After graduating, he received Rowan’s Medallion Award, which awards students who excel in academics. Previous to his coaching tenure at Rowan, he was Rowan at Gloucester County College’s baseball head coach from January of 2006 until July of 2014 (see above).

At Rowan’s Esbjornson Gym, I conducted a second interview with Mike.

 

Rowan University Profs baseball team hosting the Neumann University Knights

College baseball is always fun to watch, no matter what division of baseball the games are. The new season is a sign of spring time, beautiful weather, not having to wear snow boots, and the chance at seeing a fun, back-and-forth game.

Last week at the team’s baseball field, on Wednesday the 8th, I attended the Rowan home opener versus Neumann University, which culminated in a come-from-behind Rowan 8-7 win. From the bleachers, I had a perfect view of the left side of the infield, as I sat right behind the third base line. Let the pitches begin.

Rowan third baseman Matt Jolly, who went 2/4 in the game, having a catch with second baseman Alex Kokos in between the third and fourth inning. Starting pitcher Andrew Cartier warms up his arm in between innings. Neumann’s assistant coach, in between third base and home plate, can also be seen. While the crowd was sparse, the weather, as seen in the photo’s background, was beautiful, and so it helped the players from preventing playing on a rain-soaked field. Photo/Kyle Lutz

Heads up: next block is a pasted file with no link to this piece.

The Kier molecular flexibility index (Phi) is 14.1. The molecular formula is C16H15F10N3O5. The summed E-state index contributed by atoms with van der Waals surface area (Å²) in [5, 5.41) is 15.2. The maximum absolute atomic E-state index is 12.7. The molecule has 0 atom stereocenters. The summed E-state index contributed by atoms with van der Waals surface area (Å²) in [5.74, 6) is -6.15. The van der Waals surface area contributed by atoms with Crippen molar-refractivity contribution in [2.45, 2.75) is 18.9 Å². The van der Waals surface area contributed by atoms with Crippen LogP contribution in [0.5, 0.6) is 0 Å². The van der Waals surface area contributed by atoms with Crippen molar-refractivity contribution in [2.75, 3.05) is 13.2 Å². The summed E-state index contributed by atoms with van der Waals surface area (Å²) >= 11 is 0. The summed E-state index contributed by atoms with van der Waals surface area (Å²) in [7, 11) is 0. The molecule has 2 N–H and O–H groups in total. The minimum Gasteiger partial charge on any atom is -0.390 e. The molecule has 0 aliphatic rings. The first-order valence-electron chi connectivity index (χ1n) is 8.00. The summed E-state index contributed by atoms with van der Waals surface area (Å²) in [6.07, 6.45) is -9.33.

The team is huddling to the right of their dugout between the fifth and sixth inning. Right-handed relief pitcher, number 22, Brad Machinski is seen to the far right, to the right of home plate.  Starting players are seen in the gold uniforms. Infielder Shawn Leydon (number 24), who went 0-1 as a pinch hitter, is seen trying to give one of his teammates a high five, but no one seems to be returning the favor. Photo/Kyle Lutz
Prior to the top of the third inning, starting third baseman (number 24) Shawn Leydon is having a brief catch with centerfielder Shane Brown (number 8) who puts his glove up, not only to fight the sun, but to anticipate the wind. Behind Brown, the Rowan baseball logo banner, as well as campus townhouses, can be seen. Photo/Kyle Lutz
At the bottom of the 1st, leadoff hitter and second baseman, number 19, Alex Kokos is seen waiting at third base, after a bloop single to right field. After the bases were loaded, Kokos was left stranded. He finished the game 1-5, with both a run and a walk. Photo/Kyle Lutz
At the bottom of the 2nd inning- starting right fielder Charlie Barebo is on deck, to the right of the team’s dugout. In addition to his custom-Rowan black batting gloves, a white box full of dirty, used baseballs, five batting helmets, and five metal bats can also be seen in the photo. After designated hitter Charlie Rose struck out looking, Barebo was up, and ended up walking. Photo/Kyle Lutz
In the background, prior to the top of the 4th inning, Neumann University players are huddling together in front of their dugout, with a 2-0 Rowan lead. Home plate umpire Glenn Kochanowicz can be seen in front of home plate waiting for the beginning of the inning to begin, while Profs’ starting catcher Steven Hewa is practicing near the field’s backdrop, and position players are eagerly waiting to take their positions. Photo/Kyle Lutz
The Profs join together, coupled with bench players, and, with fist pumps, celebrate their come-from-behind 8-7 win. With the win, they not only begin a two-game winning streak, but increase their win-loss record to 4-1. Unfortunately, they won’t play another home game until March 20th. Photo/Kyle Lutz
Bottom of the 1st- third baseman Matt Jolly walks, and heads to first on a full count (3-2) pitch by Knights’ starting pitcher Andrew Cartier. Photo/Kyle Lutz
Top of the 6th Inning- after a home run in his previous at-bat, Knights’ catcher (number 16) Cody MacNair singles into right, then takes third base after an error by Profs’ right fielder Charlie Barebo. Photo/Kyle Lutz